(Reuters) – About 3,000 delegates to the annual gathering of China’s largely rubber-stamp parliament, the National People’s Congress, will gather in Beijing on Friday to discuss political and economic policy.
Below is an overview of China’s top legislature and this year’s meeting, widely expected to be shorter than the usual 10 days.
On opening day, Premier Li Keqiang typically announces key annual economic targets in a state-of-the-nation style address.
This year, all eyes will be on the government’s 2020 gross domestic product growth target – if there is one at all – after GDP contracted in the first quarter for the first time in decades due to the new coronavirus outbreak.
Li may also announce fresh measures to stimulate an economy hit by the worst public health crisis since the founding of the People’s Republic of China in 1949.
The defence budget is expected to be unveiled on opening day too, seen as a gauge of the extent China may ratchet up its military capabilities this year.
During parliament, the NPC is also expected to pass China’s first civil code, wide-ranging legislation that, among other things, will formalise property and personal rights as part of President Xi Jinping’s plan to reform the legal system. [L4N2D10RB]
Amid the global coronavirus pandemic, lawmakers will also likely discuss measures to contain any potential flare-up in new cases and steps to prevent a second wave in the longer run.
The NPC normally meets every March to pass major bills, approve the budget and endorse personnel nominations. Its Standing Committee meets regularly to approve other legislation.
The gathering this year was postponed due to the epidemic, the first time the NPC has been delayed since China adopted the March schedule in 1995.
The NPC is generally considered a rubber stamp for the ruling Communist Party’s policies and decisions.
Delegates represent China’s 31 provinces, municipalities and autonomous regions, as well as Hong Kong, Macau and the military. There are also delegates for Chinese-claimed Taiwan, mostly made up of defectors and their descendants but not elected by Taiwan’s people.
Votes always follow the Communist Party’s wishes and generally pass by an overwhelming majority, but delegates have in the past departed from the party line to vent frustration over issues such as corruption and crime.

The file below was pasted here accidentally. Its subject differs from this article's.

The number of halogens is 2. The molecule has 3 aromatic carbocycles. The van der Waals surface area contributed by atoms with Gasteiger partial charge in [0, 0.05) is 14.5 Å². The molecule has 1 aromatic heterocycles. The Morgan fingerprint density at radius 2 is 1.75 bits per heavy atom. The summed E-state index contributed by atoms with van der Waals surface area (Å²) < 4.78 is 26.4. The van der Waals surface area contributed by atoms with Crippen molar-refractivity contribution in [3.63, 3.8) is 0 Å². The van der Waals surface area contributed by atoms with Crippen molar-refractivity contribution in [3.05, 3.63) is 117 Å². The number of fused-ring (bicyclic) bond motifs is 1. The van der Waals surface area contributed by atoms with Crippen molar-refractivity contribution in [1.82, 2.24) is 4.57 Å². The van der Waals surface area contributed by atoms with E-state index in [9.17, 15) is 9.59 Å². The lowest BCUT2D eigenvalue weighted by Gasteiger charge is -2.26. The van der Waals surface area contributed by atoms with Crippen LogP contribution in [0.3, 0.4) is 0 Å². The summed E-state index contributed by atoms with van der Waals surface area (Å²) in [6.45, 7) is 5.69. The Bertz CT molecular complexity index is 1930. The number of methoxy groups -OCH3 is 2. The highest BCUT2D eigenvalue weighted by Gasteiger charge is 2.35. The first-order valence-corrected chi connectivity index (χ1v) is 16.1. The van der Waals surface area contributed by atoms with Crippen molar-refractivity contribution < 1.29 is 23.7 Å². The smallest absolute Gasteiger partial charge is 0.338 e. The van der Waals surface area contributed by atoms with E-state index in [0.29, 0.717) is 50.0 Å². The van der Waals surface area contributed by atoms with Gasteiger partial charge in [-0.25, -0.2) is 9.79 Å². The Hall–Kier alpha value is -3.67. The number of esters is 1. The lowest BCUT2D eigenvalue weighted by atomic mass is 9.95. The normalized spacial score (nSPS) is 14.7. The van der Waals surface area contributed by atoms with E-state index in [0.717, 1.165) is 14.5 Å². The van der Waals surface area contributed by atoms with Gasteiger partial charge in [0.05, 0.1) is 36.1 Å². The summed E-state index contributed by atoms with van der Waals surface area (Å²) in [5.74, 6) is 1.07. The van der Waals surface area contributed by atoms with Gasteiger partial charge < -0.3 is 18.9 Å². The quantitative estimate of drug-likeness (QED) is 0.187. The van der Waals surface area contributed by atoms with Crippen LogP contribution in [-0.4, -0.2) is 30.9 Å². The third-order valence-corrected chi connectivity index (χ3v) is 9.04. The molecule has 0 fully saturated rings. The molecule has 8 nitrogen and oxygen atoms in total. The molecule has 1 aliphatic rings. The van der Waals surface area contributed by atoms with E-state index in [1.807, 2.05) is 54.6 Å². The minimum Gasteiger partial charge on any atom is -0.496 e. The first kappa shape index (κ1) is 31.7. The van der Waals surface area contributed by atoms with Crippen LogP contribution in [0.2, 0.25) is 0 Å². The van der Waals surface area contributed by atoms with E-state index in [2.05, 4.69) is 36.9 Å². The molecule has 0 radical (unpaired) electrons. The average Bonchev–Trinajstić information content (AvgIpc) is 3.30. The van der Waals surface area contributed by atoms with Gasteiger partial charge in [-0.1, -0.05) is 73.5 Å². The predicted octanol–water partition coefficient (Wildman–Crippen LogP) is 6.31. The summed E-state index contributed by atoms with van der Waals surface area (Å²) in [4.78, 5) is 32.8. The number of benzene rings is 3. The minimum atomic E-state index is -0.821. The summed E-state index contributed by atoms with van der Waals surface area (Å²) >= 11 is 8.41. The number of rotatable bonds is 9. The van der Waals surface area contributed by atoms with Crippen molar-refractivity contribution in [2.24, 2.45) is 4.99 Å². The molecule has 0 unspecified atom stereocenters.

All citizens above the age of 18 are technically allowed to vote for delegates and be elected to the NPC, but most delegates are hand-picked by local officials.
Parliament meets in the Great Hall of the People to the west of Tiananmen Square in the heart of Beijing. The main auditorium can seat 10,000 people.
The number of delegates attending is expected to remain unchanged, with China well past the February peak of the coronavirus epidemic and measures to prevent any return of the virus to the Chinese capital in place.
Typically, there are news conferences during parliament, including a news conference by the government’s top diplomat, State Councillor Wang Yi, and the premier’s annual press conference on the last day.
But the number of such conferences is expected to be reduced this year due to precautionary coronavirus measures.
The high-profile but largely ceremonial advisory body, the Chinese People’s Political Consultative Conference (CPPCC), meets in parallel with the NPC.
It is made up of business magnates, artists, monks, non-communists and other representatives of broader society, but has no legislative power.
The CPPCC will open on Thursday.
(Writing by Ryan Woo; Editing by Michael Perry)